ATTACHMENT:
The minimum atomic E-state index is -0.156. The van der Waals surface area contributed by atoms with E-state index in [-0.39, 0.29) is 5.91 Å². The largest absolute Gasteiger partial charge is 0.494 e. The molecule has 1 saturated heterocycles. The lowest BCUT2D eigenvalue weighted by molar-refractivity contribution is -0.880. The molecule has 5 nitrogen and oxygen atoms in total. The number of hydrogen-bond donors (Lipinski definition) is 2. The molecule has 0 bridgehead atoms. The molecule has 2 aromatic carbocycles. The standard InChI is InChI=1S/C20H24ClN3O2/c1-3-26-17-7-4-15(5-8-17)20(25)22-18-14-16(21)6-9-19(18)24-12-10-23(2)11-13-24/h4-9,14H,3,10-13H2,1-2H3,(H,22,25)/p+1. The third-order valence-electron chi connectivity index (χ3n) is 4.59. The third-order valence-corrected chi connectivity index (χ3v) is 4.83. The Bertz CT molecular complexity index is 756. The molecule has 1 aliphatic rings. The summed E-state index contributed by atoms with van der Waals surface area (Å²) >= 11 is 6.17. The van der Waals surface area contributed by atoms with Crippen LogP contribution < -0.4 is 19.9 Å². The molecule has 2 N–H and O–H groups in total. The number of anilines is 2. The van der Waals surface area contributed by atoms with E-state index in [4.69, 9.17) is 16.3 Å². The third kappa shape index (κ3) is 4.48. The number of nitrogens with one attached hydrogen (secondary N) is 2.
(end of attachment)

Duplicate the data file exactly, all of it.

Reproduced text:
The minimum atomic E-state index is -0.156. The van der Waals surface area contributed by atoms with E-state index in [-0.39, 0.29) is 5.91 Å². The largest absolute Gasteiger partial charge is 0.494 e. The molecule has 1 saturated heterocycles. The lowest BCUT2D eigenvalue weighted by molar-refractivity contribution is -0.880. The molecule has 5 nitrogen and oxygen atoms in total. The number of hydrogen-bond donors (Lipinski definition) is 2. The molecule has 0 bridgehead atoms. The molecule has 2 aromatic carbocycles. The standard InChI is InChI=1S/C20H24ClN3O2/c1-3-26-17-7-4-15(5-8-17)20(25)22-18-14-16(21)6-9-19(18)24-12-10-23(2)11-13-24/h4-9,14H,3,10-13H2,1-2H3,(H,22,25)/p+1. The third-order valence-electron chi connectivity index (χ3n) is 4.59. The third-order valence-corrected chi connectivity index (χ3v) is 4.83. The Bertz CT molecular complexity index is 756. The molecule has 1 aliphatic rings. The summed E-state index contributed by atoms with van der Waals surface area (Å²) >= 11 is 6.17. The van der Waals surface area contributed by atoms with Crippen LogP contribution < -0.4 is 19.9 Å². The molecule has 2 N–H and O–H groups in total. The number of anilines is 2. The van der Waals surface area contributed by atoms with E-state index in [4.69, 9.17) is 16.3 Å². The third kappa shape index (κ3) is 4.48. The number of nitrogens with one attached hydrogen (secondary N) is 2.